The Nussir Case and the Battle for Legitimacy: Scientific Assessments, Defining Power and Political Contestation
This chapter investigates the process of opening the Nussir copper mine in Kvalsund, Finnmark County, Northern Norway, and the efforts that have been made to legitimize it locally. Particular attention is paid to the way both scientific and lay knowledge influence political decisions in relation to the recently approved mine, with a tailings depository in a nearby fjord. The aim is to explain why conflicts persist over the project’s knowledge base, despite formal requirements for a comprehensive and participatory assessment process having been followed. Through interviews, document analysis and a review of media coverage, the chapter concludes that local acceptance of the mine is represented by the municipal council approval of the developers’ assessment program (AP), although this acceptance is not shared by all, as controversy around the environmental impacts of the project persists. After the municipality approved the company’s zoning plan (that followed the AP), the decision-making process shifted to the national level, rendering the local dialogue less relevant. Further, the environmental impact assessment (EIA) process did not contribute to local legitimacy, as there was little local involvement in its production, while the content of the EIA is virtually inaccessible to local residents due to its sheer size and technical jargon. An EIA process with more local participation and incorporating local knowledge would not have avoided the conflict over the monetary and non-monetary valuation of the Repparfjord area, but it could have resulted in a knowledge base that was less controversial, more legitimate and therefore provided a more solid basis for future operations. However, this would have required local politicians to admit that the decision to open the mine was primarily a matter of politics, and not a technical matter which can be resolved to the satisfaction of all solely through the production of scientific knowledge.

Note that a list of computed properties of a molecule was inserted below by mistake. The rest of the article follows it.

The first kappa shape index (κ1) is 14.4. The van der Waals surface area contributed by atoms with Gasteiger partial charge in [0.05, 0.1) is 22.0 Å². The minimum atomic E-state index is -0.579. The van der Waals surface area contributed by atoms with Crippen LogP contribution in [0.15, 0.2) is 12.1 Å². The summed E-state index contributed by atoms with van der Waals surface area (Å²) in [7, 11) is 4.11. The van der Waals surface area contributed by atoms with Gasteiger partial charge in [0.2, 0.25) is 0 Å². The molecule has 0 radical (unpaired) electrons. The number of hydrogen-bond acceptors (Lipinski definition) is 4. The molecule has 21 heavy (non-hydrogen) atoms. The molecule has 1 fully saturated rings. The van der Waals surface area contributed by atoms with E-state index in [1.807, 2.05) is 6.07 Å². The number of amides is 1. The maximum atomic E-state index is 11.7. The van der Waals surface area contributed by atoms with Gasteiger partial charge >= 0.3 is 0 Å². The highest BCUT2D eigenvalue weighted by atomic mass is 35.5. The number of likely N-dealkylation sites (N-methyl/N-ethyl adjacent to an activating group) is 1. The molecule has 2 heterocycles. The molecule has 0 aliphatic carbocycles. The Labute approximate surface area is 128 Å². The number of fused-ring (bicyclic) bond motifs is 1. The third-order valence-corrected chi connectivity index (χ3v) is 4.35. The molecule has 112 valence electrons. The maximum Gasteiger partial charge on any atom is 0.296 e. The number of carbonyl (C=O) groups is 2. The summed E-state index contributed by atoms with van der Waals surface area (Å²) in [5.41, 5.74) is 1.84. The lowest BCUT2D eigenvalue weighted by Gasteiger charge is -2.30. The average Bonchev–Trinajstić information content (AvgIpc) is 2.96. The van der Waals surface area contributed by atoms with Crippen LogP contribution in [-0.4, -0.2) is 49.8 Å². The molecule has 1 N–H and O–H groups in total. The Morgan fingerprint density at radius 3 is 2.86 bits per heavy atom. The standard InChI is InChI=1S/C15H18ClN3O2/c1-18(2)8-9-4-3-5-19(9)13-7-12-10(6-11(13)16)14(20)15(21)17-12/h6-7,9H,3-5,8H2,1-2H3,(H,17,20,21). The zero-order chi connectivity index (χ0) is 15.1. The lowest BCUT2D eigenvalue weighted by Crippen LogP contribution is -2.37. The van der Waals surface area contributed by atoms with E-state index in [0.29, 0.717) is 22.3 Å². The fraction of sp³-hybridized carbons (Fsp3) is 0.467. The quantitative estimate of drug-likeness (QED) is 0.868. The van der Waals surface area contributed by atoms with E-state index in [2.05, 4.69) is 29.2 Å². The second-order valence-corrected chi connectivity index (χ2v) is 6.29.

KeywordsArctic mining Environmental impact assessment Environmental governance Boundary work Social license to operate
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